Gun-carrying incident at Appleton farmers market draws responses

Concerned residents sent a flurry of emails to Appleton Mayor Tim Hanna after two men showed up armed with assault rifles near the city’s farmers market, according to a new analysis.

A few emails supported the men’s Second Amendment rights, but most were from residents who threatened to stay away from future public events if firearms could be present, the Post Crescent Media reported.

“As long as there are people with guns walking around this city, my family will not be,” wrote Adam Fredrick, of Appleton.

The men were carrying AR-15 assault rifles legally near the market on Sept. 7. Police detained them at gunpoint and handcuffed them before eventually releasing them without tickets.

“If these idiots are this paranoid perhaps they should stay home and protect their fortress and not wander around on the streets,” Mary Rutten, of Appleton, wrote of the men. “I do not want to live like this where people feel they have to carry guns to protect themselves at a public and/or family event.”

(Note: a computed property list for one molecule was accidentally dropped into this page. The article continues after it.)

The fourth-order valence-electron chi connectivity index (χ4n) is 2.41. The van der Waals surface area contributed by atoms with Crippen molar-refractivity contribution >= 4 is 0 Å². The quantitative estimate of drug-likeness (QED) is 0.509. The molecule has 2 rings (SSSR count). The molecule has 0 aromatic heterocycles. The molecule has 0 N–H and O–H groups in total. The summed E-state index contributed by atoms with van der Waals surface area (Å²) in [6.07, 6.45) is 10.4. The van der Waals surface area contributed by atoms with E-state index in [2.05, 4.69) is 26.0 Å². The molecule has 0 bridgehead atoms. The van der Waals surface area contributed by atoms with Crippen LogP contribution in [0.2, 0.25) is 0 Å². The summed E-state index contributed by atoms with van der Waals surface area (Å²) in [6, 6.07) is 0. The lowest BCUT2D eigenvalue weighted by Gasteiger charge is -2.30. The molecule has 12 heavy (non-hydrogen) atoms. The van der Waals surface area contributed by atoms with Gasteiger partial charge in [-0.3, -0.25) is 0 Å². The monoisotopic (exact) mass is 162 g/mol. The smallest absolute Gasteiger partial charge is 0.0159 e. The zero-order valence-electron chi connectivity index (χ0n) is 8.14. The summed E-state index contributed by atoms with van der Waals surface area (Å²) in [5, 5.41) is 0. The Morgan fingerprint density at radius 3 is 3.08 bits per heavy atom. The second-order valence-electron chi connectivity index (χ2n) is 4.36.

Other writers were worried about how the incident might affect the city’s reputation. Some asked Hanna to figure out creative ways to keep the city safe for families without violating state law.

Hanna noted that open-carry laws are governed by state statute and can’t be altered by city ordinance. He added that he’d like to see the state law changed, but acknowledged that the chances of that happening are remote.

Voter registration problems widening in Florida

What first appeared to be an isolated problem in one Florida county has now spread statewide, with election officials in nine counties informing prosecutors or state election officials about questionable voter registration forms filled out on behalf of the Republican Party of Florida.

State Republican officials already have fired the vendor it had hired to register voters, and took the additional step of filing an election fraud complaint against the company, Strategic Allied Consulting, with state officials. That complaint was handed over late last week to state law-enforcement authorities.

A spokesman for Florida’s GOP said the matter was being treated seriously.